One of the first tasks we learn when using Microsoft Word is the insertion of images.
Inserting an image into a Word document is simple. Another very different thing is that the image is correctly inserted inside the text. Perhaps you cut the phrases in the wrong place, or the image is small and leaves too much white space on the sides.
In this simple Word tutorial, we are going to see how to insert and accommodate images within the text in Word.
To try this tutorial any version of Word will work from Word 2010. Even the free version of Word Online.
Start Word and open a document with text, or write something. Place the cursor where you want to insert the image. Tap the Insert tab and then Image to insert an image of your computer.
The image will be placed where you put the cursor, but depending on its shape and size the text will be badly cut, or the display will not be very elegant.
It is necessary to give format to the image, to adjust it correctly in the text.
Click on the image to select it. A new tab will appear at the top, called Image Tools. Underneath, tap Format to display a new ribbon of icons related to image editing.
Click Adjust Text. You will see several options to adjust the image around the text. In line with the text, to the left, to the right, the text overprinted above or below the image, etc.
If you have a paid version of Word, the number of options will be higher, including one that silhouettes the text around the drawing. Try each one to see which one looks better.
In the Format tab, you will also see different frames that allow you to change the way the photo borders merge with the page.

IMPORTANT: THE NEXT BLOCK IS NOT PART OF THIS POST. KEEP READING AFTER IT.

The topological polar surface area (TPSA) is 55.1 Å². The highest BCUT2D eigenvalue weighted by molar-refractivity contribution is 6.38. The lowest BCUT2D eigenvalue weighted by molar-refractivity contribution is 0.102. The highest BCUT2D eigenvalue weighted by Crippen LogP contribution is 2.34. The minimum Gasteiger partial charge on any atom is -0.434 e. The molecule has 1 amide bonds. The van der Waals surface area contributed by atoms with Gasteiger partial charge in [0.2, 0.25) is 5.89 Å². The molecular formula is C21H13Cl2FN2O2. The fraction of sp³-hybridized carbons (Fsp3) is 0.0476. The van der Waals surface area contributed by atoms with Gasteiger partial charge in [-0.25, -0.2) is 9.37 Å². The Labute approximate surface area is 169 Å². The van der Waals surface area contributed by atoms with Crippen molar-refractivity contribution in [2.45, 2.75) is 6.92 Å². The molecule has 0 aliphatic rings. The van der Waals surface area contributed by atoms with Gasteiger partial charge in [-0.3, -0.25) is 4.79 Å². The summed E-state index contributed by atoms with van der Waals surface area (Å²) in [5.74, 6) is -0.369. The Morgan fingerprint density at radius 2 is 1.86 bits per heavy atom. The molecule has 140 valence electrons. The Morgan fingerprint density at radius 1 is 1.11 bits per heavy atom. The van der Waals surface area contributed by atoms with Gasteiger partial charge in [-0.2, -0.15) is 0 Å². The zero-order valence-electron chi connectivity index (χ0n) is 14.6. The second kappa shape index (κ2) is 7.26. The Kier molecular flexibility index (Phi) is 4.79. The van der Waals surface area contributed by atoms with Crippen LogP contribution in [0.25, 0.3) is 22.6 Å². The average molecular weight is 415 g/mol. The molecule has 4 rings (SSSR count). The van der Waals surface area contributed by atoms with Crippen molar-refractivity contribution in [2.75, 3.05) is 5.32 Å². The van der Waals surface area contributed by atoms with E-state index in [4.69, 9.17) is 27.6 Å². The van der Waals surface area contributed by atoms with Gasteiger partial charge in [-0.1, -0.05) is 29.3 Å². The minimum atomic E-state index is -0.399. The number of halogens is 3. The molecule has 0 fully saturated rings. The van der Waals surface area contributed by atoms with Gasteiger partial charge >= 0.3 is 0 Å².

If we see that the photo doesn’t look good or is too big, we can cut it out. After selecting the image and clicking on the Format tab, touch Crop. We can drag the corners of the image to trim it.
When you click outside it, it will be trimmed. Keep in mind that the original image is not lost. If you select the cropped image again and click on the Crop icon, you will see the original image again and you will be able to change the cropping as you wish.
If the background of the image has a different colour than the paper, you may not like how they combine. We must set a transparent background, keeping the image itself. Be careful because this function is not in the free version of Word.
Go to the Format tab, look for the Color section, and select Define transparent colour. Click on the background of the image, and if it is uniform it will become transparent.
If you have a background printed with several colours, use the Remove Background option on the left of the Format tab. Here we must manually select the zones of the image that we want to maintain, and those that we want to remove.
Inserting and accommodating images within the text in Word is a simple task, and the results are very professional.